The Effect of Using the Minimized Cardio-Pulmonary Bypass Systems for Coronary Artery Bypass Grafting in Diabetic Patients

J Cardiothorac Surg. 2021 Jun 7;16(1):162


Multiple studies have shown a decrease in the inflammatory response with minimized bypass circuits leading to less complications and mortality rate. On the other hand, some other studies showed that there is no difference in post-operative outcomes. So, the aim of this study is to investigate the clinical benefits of using the Minimized cardiopulmonary Bypass system in Coronary Artery Bypass Grafting and its effect on postoperative morbidity and mortality in diabetic patients as one of the high-risk groups that may benefit from these systems.


This is a retrospective study that included 114 diabetic patients who underwent Coronary artery bypass grafting (67 patients with conventional cardiopulmonary bypass system and 47 with Minimized cardiopulmonary bypass system). The patients’ demographics, intra-operative characteristics and postoperative complications were compared between the two groups.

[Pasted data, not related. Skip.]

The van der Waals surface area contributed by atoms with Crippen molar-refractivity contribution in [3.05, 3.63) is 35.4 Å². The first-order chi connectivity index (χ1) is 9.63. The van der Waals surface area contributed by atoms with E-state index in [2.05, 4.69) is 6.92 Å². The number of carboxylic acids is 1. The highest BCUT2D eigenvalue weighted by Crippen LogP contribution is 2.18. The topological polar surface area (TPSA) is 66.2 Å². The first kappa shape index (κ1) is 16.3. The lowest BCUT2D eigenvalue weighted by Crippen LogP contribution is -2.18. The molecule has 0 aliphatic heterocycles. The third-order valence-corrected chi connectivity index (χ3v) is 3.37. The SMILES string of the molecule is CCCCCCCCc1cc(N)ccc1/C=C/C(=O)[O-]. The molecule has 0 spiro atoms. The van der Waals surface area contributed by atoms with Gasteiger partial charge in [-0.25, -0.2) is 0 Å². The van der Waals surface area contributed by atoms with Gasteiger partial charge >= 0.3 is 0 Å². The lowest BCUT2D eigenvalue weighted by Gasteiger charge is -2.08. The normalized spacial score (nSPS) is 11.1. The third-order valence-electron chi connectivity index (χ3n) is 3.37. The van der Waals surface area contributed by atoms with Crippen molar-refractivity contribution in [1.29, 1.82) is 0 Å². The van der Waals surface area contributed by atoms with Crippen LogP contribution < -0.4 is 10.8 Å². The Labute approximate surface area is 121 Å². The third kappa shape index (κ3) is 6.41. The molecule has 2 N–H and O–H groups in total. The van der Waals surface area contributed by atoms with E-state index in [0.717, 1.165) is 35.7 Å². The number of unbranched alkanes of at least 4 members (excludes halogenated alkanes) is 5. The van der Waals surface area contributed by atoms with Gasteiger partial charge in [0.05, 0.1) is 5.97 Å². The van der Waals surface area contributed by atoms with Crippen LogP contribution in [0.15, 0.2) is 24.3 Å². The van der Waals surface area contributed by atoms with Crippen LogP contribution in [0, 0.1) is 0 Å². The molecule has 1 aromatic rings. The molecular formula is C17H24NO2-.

Coronary artery bypass grafting was done on a beating heart less commonly in the conventional cardiopulmonary bypass group (44.78% vs. 63.83%, p = 0.045). There was no difference between the two groups in blood loss or transfusion requirements. Four patients in the conventional cardiopulmonary bypass group suffered perioperative myocardial infarction while no one had perioperative myocardial infarction in the Minimized cardiopulmonary bypass group. On the other hand, less patients in the conventional group had postoperative Atrial Fibrillation (4.55% vs. 27.5%, p = 0.001). The requirements for Adrenaline and Nor-Adrenaline infusions were more common the conventional group than the Minimized group.


The use of conventional cardiopulmonary bypass for Coronary Artery Bypass Grafting in diabetic patients was associated with higher use of postoperative vasogenic and inotropic support. However, that did not translate into higher complications rate or mortality.